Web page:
It’s Friday! And that means for the dozens… AAAAND dozens of my fans, it’s Free Advice Friday. Let’s go!
I’m a father of an 8-year-old that I recently got involved in football. I wanted to get him into team sports because I feel they teach kids important lessons that make them into successful adults. However, some of the parents think I’m forcing him to be out there and also think I “cheer too aggressively”. I just want him to win and be happy. What should I do?
Allen, this is an excellent question. And you couldn’t have brought it to a more qualified single, childless 27-year-old who can barely take care of himself.
First off, an excellent choice having your boy play football. The man’s game. The ultimate team sport. I agree that it’s important to learn lessons playing sports, and there’s so many he can learn playing football that he wouldn’t anywhere else.
But, what do you do if your child isn’t putting the effort into it that he or she should? How do you even know if he is or not? What do you do about those other parents sticking their nose in business it shouldn’t be in?
Don’t worry. I’m here to help.
At the end of the day, you want the best for your child. What’s better than them being the best at everything they do? You want your child to win and be the best, don’t you?
Of course you do.
I know you want your child to win every game they play, but if you want them to play their hardest, nothing works better than screaming at them at the top of your lungs.
Let me finish…
Children are liars. Children are sneaky. Children spread scabies. That last one has nothing to do with this particular subject matter, but hey… rule of threes.
The point is, kids are not trustworthy. They, by nature, are pathological liars. They tell you that they didn’t eat the doughnut you left on the counter when you didn’t eat it and the chair was moved over next to the counter and they have white powder on their face, so unless they have a horrible drug habit, you know damn well it was them. I WAS SAVING THAT UNTIL THE COFFEE FINISHED BREWING.
Anyway, you can’t ask a child if they were giving all their effort, because they will just simply lie to you. However, if you angrily scream at them and make vague threats about having to maybe walk next to the car on the way home because only winners ride shotgun, you might see what they can really do on the field.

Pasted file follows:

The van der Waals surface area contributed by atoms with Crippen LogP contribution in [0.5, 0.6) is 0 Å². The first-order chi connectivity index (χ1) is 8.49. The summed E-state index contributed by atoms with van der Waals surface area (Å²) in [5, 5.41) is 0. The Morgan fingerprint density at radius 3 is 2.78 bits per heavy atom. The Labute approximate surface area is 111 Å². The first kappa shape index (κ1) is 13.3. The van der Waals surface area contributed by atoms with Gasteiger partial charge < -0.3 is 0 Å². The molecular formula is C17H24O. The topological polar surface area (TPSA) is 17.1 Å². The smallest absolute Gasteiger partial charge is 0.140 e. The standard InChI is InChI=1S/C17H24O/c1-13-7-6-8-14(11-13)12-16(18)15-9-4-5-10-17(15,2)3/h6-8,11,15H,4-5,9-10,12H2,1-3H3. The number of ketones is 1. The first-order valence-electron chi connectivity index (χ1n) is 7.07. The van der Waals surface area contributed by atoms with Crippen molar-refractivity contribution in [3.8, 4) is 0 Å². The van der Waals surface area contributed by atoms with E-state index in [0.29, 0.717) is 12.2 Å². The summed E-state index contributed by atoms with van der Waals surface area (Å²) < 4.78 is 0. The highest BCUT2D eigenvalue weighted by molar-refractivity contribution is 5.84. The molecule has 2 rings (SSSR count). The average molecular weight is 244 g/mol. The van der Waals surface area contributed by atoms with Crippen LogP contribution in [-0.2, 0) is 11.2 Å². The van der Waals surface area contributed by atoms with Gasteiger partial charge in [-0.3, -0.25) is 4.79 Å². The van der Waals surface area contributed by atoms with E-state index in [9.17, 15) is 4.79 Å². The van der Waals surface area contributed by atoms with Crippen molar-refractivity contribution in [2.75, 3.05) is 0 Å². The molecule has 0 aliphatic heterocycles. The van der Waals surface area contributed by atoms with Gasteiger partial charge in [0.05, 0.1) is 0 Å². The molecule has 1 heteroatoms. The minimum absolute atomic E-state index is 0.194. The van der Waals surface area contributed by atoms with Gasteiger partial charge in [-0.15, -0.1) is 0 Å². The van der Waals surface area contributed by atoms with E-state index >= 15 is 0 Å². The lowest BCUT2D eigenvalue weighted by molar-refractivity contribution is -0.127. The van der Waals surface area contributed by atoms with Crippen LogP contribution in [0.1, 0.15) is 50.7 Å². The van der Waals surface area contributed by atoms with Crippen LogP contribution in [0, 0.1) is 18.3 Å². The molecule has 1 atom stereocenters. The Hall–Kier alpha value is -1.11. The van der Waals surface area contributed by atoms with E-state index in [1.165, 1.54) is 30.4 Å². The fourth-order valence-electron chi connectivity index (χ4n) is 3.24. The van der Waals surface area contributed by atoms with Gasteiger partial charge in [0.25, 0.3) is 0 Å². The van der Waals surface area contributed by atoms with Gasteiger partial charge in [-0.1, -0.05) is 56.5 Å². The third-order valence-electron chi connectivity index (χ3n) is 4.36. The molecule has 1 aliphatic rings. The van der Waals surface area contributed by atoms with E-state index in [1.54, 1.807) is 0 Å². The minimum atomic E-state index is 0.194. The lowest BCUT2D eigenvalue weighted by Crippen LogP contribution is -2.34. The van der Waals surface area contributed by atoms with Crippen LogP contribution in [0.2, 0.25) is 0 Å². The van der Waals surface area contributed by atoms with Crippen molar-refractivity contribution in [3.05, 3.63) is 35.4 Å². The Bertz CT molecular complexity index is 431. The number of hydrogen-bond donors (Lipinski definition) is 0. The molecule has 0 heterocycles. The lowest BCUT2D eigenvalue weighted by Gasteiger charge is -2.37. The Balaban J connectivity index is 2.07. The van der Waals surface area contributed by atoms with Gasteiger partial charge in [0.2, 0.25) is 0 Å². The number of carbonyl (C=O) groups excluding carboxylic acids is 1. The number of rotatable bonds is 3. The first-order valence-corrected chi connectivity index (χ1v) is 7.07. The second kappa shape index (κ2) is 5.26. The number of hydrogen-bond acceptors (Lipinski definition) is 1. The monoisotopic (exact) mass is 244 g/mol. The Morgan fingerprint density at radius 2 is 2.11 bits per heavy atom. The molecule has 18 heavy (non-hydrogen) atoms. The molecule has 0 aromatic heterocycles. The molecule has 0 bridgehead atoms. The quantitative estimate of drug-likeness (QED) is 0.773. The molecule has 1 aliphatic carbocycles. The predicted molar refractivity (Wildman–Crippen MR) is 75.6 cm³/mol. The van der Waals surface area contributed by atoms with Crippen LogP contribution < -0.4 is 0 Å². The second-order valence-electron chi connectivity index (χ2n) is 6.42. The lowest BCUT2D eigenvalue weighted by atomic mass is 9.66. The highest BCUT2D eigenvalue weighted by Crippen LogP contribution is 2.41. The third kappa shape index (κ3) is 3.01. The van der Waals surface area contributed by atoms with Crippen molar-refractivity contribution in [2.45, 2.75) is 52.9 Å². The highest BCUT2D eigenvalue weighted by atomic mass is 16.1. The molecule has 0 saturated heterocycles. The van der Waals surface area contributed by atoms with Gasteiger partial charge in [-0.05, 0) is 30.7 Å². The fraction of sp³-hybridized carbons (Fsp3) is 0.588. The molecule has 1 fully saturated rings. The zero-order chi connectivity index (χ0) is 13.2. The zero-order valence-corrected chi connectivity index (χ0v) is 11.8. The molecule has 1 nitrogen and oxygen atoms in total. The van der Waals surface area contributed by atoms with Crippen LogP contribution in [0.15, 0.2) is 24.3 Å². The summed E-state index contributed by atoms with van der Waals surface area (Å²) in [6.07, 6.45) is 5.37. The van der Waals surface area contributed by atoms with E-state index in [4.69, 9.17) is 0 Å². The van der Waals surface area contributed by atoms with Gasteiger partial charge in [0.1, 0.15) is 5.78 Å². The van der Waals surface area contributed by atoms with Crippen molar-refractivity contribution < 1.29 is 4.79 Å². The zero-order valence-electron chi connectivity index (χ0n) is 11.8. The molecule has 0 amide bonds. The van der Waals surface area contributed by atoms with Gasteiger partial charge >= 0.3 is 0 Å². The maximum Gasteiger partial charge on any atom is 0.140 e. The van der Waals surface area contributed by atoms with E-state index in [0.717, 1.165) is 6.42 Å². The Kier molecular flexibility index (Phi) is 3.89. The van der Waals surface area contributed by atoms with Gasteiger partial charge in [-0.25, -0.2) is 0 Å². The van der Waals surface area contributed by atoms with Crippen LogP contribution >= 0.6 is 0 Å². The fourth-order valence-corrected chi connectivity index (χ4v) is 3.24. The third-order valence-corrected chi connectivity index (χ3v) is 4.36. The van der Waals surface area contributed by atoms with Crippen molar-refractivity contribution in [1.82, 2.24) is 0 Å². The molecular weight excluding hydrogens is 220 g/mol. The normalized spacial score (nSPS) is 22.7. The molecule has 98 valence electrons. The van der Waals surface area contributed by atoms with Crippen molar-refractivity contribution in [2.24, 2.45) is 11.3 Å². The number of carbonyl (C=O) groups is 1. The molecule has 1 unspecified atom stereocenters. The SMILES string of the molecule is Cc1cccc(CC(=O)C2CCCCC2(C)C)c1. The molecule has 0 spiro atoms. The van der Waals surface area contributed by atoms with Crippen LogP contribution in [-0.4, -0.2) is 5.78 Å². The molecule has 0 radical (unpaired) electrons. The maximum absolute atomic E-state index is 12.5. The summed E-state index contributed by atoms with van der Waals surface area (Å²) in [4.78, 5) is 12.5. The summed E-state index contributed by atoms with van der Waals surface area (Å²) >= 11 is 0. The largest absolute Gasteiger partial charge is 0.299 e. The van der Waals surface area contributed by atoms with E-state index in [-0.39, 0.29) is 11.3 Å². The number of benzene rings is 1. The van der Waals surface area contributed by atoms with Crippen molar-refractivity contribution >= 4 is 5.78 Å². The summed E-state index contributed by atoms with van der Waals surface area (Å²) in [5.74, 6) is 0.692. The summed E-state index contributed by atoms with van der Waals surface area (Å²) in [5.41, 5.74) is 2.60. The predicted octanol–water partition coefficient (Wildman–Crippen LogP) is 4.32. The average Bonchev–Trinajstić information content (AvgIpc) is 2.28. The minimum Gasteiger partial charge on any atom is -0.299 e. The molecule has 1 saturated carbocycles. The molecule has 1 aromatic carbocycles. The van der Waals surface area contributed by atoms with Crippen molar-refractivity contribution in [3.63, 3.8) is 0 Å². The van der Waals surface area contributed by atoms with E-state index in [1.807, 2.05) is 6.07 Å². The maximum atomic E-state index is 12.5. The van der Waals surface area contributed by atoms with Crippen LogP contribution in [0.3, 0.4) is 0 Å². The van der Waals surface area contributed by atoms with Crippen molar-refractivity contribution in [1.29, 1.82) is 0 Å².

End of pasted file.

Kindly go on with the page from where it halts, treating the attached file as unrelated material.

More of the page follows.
You may get stares from the hippie parents that “would never do that to my child”, but you just have to press on. Instead of breaking apart dried, white animal poop they find on the sidelines, their kid could take notes while yours runs for a 43-yard touchdown on a toss sweep.
Sometimes yelling isn’t enough. Sometimes you have to be psychological. Make sure they know they’re not only playing to win, but they’re playing for your love.
“You not wrapping up on a tackle is the reason your mother and I fight, son!”
Tell me he’s not going to have perfect form in week 2.
Kids are kids. To them, it’s just a game. It’s just time they get to play outside, have fun with friends, and make new ones. But, you and I know that it’s more than that. It’s not just a game. It’s a lifestyle choice.
It’s all about winning.
You grow into adulthood. That’s what you have to live in. You don’t stay in your childhood forever, so who cares if they have a good one? Prepare them now to have a good life later.
Just look at the 1984 classic The Karate Kid. Remember the bad guy in that movie? What was his name… Daniel Larusso? Yeah, he won the tournament, but he cheated and robbed the beloved protagonist Johnny Lawrence of his rightful first place trophy from the All Valley Karate Championship and stole his girlfriend. But, I guarantee Johnny’s a more successful adult, because fear did not exist in his dojo.
Parents, when your kid grows up to be a successful investment banker or sports agent or corporate raider involved in hostile takeovers, I highly doubt they will remember for one second that their parents screamed at their ballgames, embarrassing them and themselves in front of everyone present. I doubt they will remember at all that their parents molded them into future douchebags by acting like total b-holes at a children’s sporting event.
I’ll bet they remember that first place trophy you’ll still keep above the fireplace and talk about every Thanksgiving. I’ll bet they remember their parents being loving, tender motivators.
I’ll bet they remember being a winner.
So, it’s really all up to you, Allen. If you want your child to become “well-rounded” by learning leadership skills, teamwork, self-discipline, patience, perseverance and the importance of respect, then be uninvolved and unenthusiastic like the rest of the do-nothing parents that let their child learn that “on their own”.
But, if you want your child to be a winner, then keep doing your thing, my friend. Scream and yell, verbally express your disappointment, and show them they can get what they want by disregarding how they behave in private and in public.
Yeah. You may scar them and make them terrible people and they may very well hate you for the rest of their lives, but at the end of the day, they will be a winner.
And isn’t that what it’s all about?
If you seek wisdom or have any question you would like Jake to answer, email him at CupOFourtay@gmail.com with the subject “Free Advice Friday”.